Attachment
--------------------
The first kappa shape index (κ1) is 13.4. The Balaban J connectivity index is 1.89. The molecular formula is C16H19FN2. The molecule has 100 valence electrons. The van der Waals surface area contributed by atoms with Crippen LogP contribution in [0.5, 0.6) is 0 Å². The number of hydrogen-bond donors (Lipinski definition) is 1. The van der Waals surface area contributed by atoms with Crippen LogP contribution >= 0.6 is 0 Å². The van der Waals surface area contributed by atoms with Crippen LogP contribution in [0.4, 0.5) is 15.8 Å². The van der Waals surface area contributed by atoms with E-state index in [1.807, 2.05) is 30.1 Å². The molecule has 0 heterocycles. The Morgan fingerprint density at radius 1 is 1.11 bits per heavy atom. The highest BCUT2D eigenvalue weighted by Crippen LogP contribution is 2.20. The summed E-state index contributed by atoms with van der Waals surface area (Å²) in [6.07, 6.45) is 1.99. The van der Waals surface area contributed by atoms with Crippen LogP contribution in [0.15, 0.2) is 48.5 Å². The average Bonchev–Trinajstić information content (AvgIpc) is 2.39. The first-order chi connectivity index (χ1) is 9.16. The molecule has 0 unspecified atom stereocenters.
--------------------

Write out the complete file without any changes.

The first kappa shape index (κ1) is 13.4. The Balaban J connectivity index is 1.89. The molecular formula is C16H19FN2. The molecule has 100 valence electrons. The van der Waals surface area contributed by atoms with Crippen LogP contribution in [0.5, 0.6) is 0 Å². The number of hydrogen-bond donors (Lipinski definition) is 1. The van der Waals surface area contributed by atoms with Crippen LogP contribution >= 0.6 is 0 Å². The van der Waals surface area contributed by atoms with Crippen LogP contribution in [0.4, 0.5) is 15.8 Å². The van der Waals surface area contributed by atoms with E-state index in [1.807, 2.05) is 30.1 Å². The molecule has 0 heterocycles. The Morgan fingerprint density at radius 1 is 1.11 bits per heavy atom. The highest BCUT2D eigenvalue weighted by Crippen LogP contribution is 2.20. The summed E-state index contributed by atoms with van der Waals surface area (Å²) in [6.07, 6.45) is 1.99. The van der Waals surface area contributed by atoms with Crippen LogP contribution in [0.15, 0.2) is 48.5 Å². The average Bonchev–Trinajstić information content (AvgIpc) is 2.39. The first-order chi connectivity index (χ1) is 9.16. The molecule has 0 unspecified atom stereocenters.